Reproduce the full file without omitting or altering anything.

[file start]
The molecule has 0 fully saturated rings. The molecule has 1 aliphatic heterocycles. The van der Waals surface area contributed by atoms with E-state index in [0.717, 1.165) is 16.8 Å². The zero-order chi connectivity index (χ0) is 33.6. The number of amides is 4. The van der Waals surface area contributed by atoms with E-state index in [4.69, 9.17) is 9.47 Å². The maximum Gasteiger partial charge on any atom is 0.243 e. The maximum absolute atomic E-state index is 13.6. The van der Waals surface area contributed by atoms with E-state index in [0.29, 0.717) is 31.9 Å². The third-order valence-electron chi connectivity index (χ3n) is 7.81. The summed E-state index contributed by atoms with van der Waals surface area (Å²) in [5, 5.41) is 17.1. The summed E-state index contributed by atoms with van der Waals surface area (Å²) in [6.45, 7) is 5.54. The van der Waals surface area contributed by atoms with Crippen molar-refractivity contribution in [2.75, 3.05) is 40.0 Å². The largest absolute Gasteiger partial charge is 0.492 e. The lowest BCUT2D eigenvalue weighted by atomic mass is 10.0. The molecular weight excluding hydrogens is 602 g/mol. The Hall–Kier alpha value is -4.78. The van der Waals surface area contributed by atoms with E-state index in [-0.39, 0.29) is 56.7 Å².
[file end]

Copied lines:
The molecule has 0 fully saturated rings. The molecule has 1 aliphatic heterocycles. The van der Waals surface area contributed by atoms with E-state index in [0.717, 1.165) is 16.8 Å². The zero-order chi connectivity index (χ0) is 33.6. The number of amides is 4. The van der Waals surface area contributed by atoms with E-state index in [4.69, 9.17) is 9.47 Å². The maximum Gasteiger partial charge on any atom is 0.243 e. The maximum absolute atomic E-state index is 13.6. The van der Waals surface area contributed by atoms with E-state index in [0.29, 0.717) is 31.9 Å². The third-order valence-electron chi connectivity index (χ3n) is 7.81. The summed E-state index contributed by atoms with van der Waals surface area (Å²) in [5, 5.41) is 17.1. The summed E-state index contributed by atoms with van der Waals surface area (Å²) in [6.45, 7) is 5.54. The van der Waals surface area contributed by atoms with Crippen molar-refractivity contribution in [2.75, 3.05) is 40.0 Å². The largest absolute Gasteiger partial charge is 0.492 e. The lowest BCUT2D eigenvalue weighted by atomic mass is 10.0. The molecular weight excluding hydrogens is 602 g/mol. The Hall–Kier alpha value is -4.78. The van der Waals surface area contributed by atoms with E-state index in [-0.39, 0.29) is 56.7 Å².